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Is it due to the buffering in memory? I did cp /network/large_file . & and I kept doing ls -lh to monitor progress, but the file didn't appear until it was about 400MB. Linux 2.6 kernel, Bash 4, 4GB swap, 16GB RAM.

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You'll probably get better answers if you tell us how you're copying this file from the network. – rahmu Aug 30 '13 at 22:19
The file is on a CIFS share, mounted with mount.cifs to /mnt/network being copied to an EXT4 filesystem using the commands I listed. What else would you like to know? The file is ~ 260 GB. – Gregg Leventhal Aug 31 '13 at 1:49
Also The local hard disk is virtualized in VMware (vmdk format) and the backing datastore is a hardware RAID 5 with 5 disks using a PERC controller in a Dell R620 server. – Gregg Leventhal Aug 31 '13 at 1:58

1 Answer 1

This is likely to be dependent on your underlying filesystem, possible hdd buffers, raid controller buffers (if you are using raid), etc. When a file is copied, it first starts the stream in memory, notifying the disk there is a pending write operation - and the disk takes care of it from there. It's very common for a write to have "completed", but the file is actually still being written by the disk. Some filesystems prevent this "lag" such as ZFS and I believe BtrFS (this is known as copy-on-write). Other filesystems will report the copy/write operation is completed when it's not really -- which can lead to file corruption if power is lost, etc. ZFS and BtrFS don't report back to the OS that a file write operation is completed until it is fully complete -- preventing this situation.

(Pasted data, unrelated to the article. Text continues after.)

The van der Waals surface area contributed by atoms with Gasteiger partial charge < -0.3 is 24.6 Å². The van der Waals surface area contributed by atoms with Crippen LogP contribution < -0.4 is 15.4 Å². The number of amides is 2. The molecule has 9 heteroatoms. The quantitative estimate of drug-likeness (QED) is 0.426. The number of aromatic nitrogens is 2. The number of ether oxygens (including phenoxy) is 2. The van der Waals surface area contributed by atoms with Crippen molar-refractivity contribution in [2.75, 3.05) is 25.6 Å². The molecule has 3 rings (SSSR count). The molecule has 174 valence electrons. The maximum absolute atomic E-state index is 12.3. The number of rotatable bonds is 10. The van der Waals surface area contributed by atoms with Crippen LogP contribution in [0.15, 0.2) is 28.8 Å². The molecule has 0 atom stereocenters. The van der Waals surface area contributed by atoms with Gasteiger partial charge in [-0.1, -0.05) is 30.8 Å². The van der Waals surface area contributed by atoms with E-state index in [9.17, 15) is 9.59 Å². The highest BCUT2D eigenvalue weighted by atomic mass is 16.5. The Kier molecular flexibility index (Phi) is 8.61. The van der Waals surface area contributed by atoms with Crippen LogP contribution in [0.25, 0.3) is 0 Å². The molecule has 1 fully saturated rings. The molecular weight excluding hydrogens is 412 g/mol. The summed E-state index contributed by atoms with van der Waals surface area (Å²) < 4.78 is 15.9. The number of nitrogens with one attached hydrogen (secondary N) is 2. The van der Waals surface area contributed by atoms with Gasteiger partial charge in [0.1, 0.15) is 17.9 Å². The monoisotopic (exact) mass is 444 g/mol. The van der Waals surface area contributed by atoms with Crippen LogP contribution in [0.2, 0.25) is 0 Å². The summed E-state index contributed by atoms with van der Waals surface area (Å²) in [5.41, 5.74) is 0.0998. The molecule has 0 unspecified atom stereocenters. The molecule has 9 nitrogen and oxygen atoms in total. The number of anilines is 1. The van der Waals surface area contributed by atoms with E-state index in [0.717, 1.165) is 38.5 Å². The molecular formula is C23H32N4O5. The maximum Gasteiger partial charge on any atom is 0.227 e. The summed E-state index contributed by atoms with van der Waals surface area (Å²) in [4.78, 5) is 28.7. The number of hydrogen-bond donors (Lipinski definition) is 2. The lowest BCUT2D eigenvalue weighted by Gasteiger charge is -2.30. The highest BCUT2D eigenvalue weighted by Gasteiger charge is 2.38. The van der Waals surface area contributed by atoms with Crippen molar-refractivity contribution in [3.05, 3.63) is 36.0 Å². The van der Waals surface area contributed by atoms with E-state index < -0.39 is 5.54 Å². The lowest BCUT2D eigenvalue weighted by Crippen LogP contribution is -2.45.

To test this, try doing a copy of something largerish - such as a DVD iso of your favorite distro from one directory to another. The command line will return to the prompt in a short while, but if you immediately type sync and send the command, you'll notice it will hang the command line until the write operation is fully complete. (if you have disk activity lights, you'll also notice they are still blinking)

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